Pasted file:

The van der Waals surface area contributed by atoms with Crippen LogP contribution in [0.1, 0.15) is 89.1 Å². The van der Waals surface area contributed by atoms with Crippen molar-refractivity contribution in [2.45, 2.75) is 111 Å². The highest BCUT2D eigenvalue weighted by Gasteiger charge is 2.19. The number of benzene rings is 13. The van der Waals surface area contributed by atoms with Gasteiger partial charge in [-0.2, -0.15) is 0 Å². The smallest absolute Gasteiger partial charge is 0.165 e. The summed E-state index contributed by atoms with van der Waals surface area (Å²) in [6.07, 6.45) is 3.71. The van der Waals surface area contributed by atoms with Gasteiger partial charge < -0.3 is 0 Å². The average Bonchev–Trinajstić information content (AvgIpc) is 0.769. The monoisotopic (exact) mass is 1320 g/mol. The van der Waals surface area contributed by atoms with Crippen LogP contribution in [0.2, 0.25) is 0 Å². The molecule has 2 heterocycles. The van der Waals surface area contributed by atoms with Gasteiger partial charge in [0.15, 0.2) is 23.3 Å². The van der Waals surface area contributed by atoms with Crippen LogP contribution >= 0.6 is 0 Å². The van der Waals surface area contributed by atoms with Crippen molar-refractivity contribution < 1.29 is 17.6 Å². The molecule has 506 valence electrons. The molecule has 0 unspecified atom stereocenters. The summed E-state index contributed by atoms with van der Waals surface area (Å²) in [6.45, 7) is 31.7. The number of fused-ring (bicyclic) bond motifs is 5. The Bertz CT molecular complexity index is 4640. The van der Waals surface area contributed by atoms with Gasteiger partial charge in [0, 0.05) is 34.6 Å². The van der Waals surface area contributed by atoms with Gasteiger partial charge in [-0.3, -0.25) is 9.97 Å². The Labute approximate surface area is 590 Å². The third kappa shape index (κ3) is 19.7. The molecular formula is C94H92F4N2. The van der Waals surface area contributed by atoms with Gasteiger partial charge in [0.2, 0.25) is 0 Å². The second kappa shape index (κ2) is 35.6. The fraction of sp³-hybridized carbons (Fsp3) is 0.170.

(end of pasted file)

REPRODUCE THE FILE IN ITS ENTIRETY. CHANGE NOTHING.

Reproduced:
The van der Waals surface area contributed by atoms with Crippen LogP contribution in [0.1, 0.15) is 89.1 Å². The van der Waals surface area contributed by atoms with Crippen molar-refractivity contribution in [2.45, 2.75) is 111 Å². The highest BCUT2D eigenvalue weighted by Gasteiger charge is 2.19. The number of benzene rings is 13. The van der Waals surface area contributed by atoms with Gasteiger partial charge in [-0.2, -0.15) is 0 Å². The smallest absolute Gasteiger partial charge is 0.165 e. The summed E-state index contributed by atoms with van der Waals surface area (Å²) in [6.07, 6.45) is 3.71. The van der Waals surface area contributed by atoms with Gasteiger partial charge < -0.3 is 0 Å². The average Bonchev–Trinajstić information content (AvgIpc) is 0.769. The monoisotopic (exact) mass is 1320 g/mol. The van der Waals surface area contributed by atoms with Crippen LogP contribution in [0.2, 0.25) is 0 Å². The molecule has 2 heterocycles. The van der Waals surface area contributed by atoms with Gasteiger partial charge in [0.15, 0.2) is 23.3 Å². The van der Waals surface area contributed by atoms with Crippen LogP contribution >= 0.6 is 0 Å². The van der Waals surface area contributed by atoms with Crippen molar-refractivity contribution < 1.29 is 17.6 Å². The molecule has 506 valence electrons. The molecule has 0 unspecified atom stereocenters. The summed E-state index contributed by atoms with van der Waals surface area (Å²) in [6.45, 7) is 31.7. The number of fused-ring (bicyclic) bond motifs is 5. The Bertz CT molecular complexity index is 4640. The van der Waals surface area contributed by atoms with Gasteiger partial charge in [0, 0.05) is 34.6 Å². The van der Waals surface area contributed by atoms with Gasteiger partial charge in [-0.3, -0.25) is 9.97 Å². The Labute approximate surface area is 590 Å². The third kappa shape index (κ3) is 19.7. The molecular formula is C94H92F4N2. The van der Waals surface area contributed by atoms with Gasteiger partial charge in [0.2, 0.25) is 0 Å². The second kappa shape index (κ2) is 35.6. The fraction of sp³-hybridized carbons (Fsp3) is 0.170.